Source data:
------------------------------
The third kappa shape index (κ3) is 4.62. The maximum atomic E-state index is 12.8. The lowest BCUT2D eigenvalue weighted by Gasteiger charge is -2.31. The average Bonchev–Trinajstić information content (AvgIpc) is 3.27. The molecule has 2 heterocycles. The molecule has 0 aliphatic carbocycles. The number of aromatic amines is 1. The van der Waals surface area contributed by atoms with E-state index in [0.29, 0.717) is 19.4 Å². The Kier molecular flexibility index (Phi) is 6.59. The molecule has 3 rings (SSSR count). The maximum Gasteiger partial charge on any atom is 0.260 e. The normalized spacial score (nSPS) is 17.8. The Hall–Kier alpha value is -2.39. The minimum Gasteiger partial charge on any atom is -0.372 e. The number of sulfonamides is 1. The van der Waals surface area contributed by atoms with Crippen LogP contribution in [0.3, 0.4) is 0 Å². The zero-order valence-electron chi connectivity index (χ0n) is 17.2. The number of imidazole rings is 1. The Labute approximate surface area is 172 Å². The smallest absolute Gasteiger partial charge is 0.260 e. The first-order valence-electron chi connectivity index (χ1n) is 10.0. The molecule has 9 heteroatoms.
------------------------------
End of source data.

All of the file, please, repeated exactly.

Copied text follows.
The third kappa shape index (κ3) is 4.62. The maximum atomic E-state index is 12.8. The lowest BCUT2D eigenvalue weighted by Gasteiger charge is -2.31. The average Bonchev–Trinajstić information content (AvgIpc) is 3.27. The molecule has 2 heterocycles. The molecule has 0 aliphatic carbocycles. The number of aromatic amines is 1. The van der Waals surface area contributed by atoms with E-state index in [0.29, 0.717) is 19.4 Å². The Kier molecular flexibility index (Phi) is 6.59. The molecule has 3 rings (SSSR count). The maximum Gasteiger partial charge on any atom is 0.260 e. The normalized spacial score (nSPS) is 17.8. The Hall–Kier alpha value is -2.39. The minimum Gasteiger partial charge on any atom is -0.372 e. The number of sulfonamides is 1. The van der Waals surface area contributed by atoms with Crippen LogP contribution in [0.3, 0.4) is 0 Å². The zero-order valence-electron chi connectivity index (χ0n) is 17.2. The number of imidazole rings is 1. The Labute approximate surface area is 172 Å². The smallest absolute Gasteiger partial charge is 0.260 e. The first-order valence-electron chi connectivity index (χ1n) is 10.0. The molecule has 9 heteroatoms.